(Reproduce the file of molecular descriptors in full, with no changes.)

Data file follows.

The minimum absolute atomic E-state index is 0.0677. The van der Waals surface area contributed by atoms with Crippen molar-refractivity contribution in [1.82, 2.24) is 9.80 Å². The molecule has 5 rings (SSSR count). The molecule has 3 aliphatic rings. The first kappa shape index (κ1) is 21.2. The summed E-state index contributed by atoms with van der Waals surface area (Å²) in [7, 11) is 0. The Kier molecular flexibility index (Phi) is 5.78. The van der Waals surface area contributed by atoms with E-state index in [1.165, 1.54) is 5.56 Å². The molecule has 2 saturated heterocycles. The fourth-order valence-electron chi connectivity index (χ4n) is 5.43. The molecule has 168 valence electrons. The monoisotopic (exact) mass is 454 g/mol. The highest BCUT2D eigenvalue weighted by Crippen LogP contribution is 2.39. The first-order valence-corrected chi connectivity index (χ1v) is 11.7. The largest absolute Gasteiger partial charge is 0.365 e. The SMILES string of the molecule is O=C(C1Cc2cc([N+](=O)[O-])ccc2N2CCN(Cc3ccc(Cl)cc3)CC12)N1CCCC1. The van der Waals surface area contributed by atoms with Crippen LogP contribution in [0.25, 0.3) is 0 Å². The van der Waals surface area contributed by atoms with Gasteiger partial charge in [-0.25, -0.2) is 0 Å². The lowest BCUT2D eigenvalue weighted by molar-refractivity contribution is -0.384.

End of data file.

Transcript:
The minimum absolute atomic E-state index is 0.0677. The van der Waals surface area contributed by atoms with Crippen molar-refractivity contribution in [1.82, 2.24) is 9.80 Å². The molecule has 5 rings (SSSR count). The molecule has 3 aliphatic rings. The first kappa shape index (κ1) is 21.2. The summed E-state index contributed by atoms with van der Waals surface area (Å²) in [7, 11) is 0. The Kier molecular flexibility index (Phi) is 5.78. The van der Waals surface area contributed by atoms with E-state index in [1.165, 1.54) is 5.56 Å². The molecule has 2 saturated heterocycles. The fourth-order valence-electron chi connectivity index (χ4n) is 5.43. The molecule has 168 valence electrons. The monoisotopic (exact) mass is 454 g/mol. The highest BCUT2D eigenvalue weighted by Crippen LogP contribution is 2.39. The first-order valence-corrected chi connectivity index (χ1v) is 11.7. The largest absolute Gasteiger partial charge is 0.365 e. The SMILES string of the molecule is O=C(C1Cc2cc([N+](=O)[O-])ccc2N2CCN(Cc3ccc(Cl)cc3)CC12)N1CCCC1. The van der Waals surface area contributed by atoms with Crippen LogP contribution in [0.25, 0.3) is 0 Å². The van der Waals surface area contributed by atoms with Gasteiger partial charge in [-0.25, -0.2) is 0 Å². The lowest BCUT2D eigenvalue weighted by molar-refractivity contribution is -0.384.